Review: Hitler’s Forgotten Children


We are all horrified by memories of the Nazis and the systematic way they killed off the Jews and others they didn’t want in their dreamed of new world of Aryan Purity. But how many know there was a plan to systematically increase the number of Aryans thru kidnapping?

Ingrid’s story is one that has long been swept under the rug. Although her personal story was actually part of the later trials at Nuremberg, most of the world knows little of the Lebensborn Program, as it was known,  beyond the prurient gossip of mythical SS “Stud Farms” for “breeding” more Aryan babies. Lebensborn had two components. Unwed mothers who could prove their racial suitability, and that of the father, where taken in to be cared for and to give birth in Lebensborn children’s homes. The program’s second component had a far more sinister way of increasing the Aryan population–kidnapping, child theft, child trafficking. Whatever you want to call it it involved rounding up children in a a “conquered” area and Nazi racial specialists examining the children. Those who fit the physical profile of desired appearance were taken away for Germanization in one or more of the Lebensborn Centers before being adopted by suitable Nazi families. This was Ingrid’s case.

New names, new identity, and possibly even a prominent Nazi as a “godfather” awaited. Some were even “baptized” in a ritual that put Hitler as God and the SS as his disciples, in a horrifying reworking of the Catholic and Christian sacrament of baptism. The gift to the child was often the traditional silver baby’s cup with a message from the prominent Nazi godfather engraved. No birth certificate was available for the child though. A special document stood in its place. Which was all well and good until May 1945.

After the war, some children were returned to their parents, others simply joined the sea of displaced persons (refugees as we call them today) and a few stayed with their German foster parents. Like Ingrid, all had difficulty reconciling who they thought they were with who they were born to be. As they became aware of their secret identity–mostly as adults and often in middle age or later when foster parents died and they discovered secreted documents, some then set out to find their true identities, their birth families and the rest of their story. Only to be met with closed doors and unhelpful bureaucrats.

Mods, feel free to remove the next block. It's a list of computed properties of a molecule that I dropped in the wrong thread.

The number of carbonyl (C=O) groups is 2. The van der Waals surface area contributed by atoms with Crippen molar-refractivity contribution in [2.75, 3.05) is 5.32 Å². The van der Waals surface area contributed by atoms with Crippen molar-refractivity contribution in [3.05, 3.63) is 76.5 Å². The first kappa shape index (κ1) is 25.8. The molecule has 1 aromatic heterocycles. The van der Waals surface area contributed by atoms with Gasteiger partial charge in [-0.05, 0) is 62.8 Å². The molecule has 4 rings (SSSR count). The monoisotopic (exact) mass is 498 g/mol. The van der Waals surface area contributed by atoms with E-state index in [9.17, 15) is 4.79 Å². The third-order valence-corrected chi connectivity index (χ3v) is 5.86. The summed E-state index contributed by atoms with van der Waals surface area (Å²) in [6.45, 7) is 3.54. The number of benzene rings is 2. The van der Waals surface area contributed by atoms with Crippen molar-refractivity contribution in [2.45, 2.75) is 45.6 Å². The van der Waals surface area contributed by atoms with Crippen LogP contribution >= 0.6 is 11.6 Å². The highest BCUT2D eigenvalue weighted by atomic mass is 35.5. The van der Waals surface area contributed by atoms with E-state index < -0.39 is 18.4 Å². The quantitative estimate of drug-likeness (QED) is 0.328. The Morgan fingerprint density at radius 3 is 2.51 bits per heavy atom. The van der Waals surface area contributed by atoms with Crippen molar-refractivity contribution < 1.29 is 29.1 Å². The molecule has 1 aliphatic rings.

Thru chance, Ingrid was contacted much later in life, by the German Red Cross wanting to know if she wanted information on her background. The majority of the book is on her perplexing search for the truth. On her own she acquired little helpful information. Eventually she found a specialist who helped her to find her origins. DNA testing, at that time a very new thing, was helpful as well.

My feelings on the book

As an adoptive Mom I was horrified. I thought of all the checks and balances in the adoption process I’d had to endure. I thought of those powerless mothers in areas conquered by the Nazis told to bring their children for “medical exams” and then not given their child back. Horrific. I thought, too, of the older children caught up in this. They were punished for speaking any language but German, for insisting on their rightful name or for asking about their real families. I can’t say that I sympathized with the Nazi parents–the men,  at least had a good idea what was going on in spite of the stories of dead soldier fathers and dead mothers the child arrived with. But I did wonder about the mothers who had cared for these children. Did they resent the children or did they truly hold to the letter of the agreement to love them as their own?

And the children themselves–especially those taken as babies or toddlers–what of them and their feelings? All were indoctrinated at best, brainwashed at worst, into the Nazi philosophy. How could they then find out that they were not really German–not really what had been held up as “best?” And, to then be sent “back” (in some cases) to the family who had grieved for them but who now were people they’d been taught to look down on or even hate? For most, the indoctrination had to start all over again–but in the opposite direction. How could anyone come out of this sane and even close to whole?


What led me to this book



World War II is topic I can never read enough on. Women’s issues are among my interests.  A few years ago I came across a sale book for Kindle, Someone Named Eva (my review). It is a fictionalized account of one girl’s journey thru the Lebensborn program. Written for middle grade children it was still very compelling to me. It made all this horror real.





This is not a book I can honestly “rate.” The writing is ho-hum, but that really doesn’t matter here. This is a very innocent yet damaged person telling her own story. It is a part of the historical record of Nazi atrocities.

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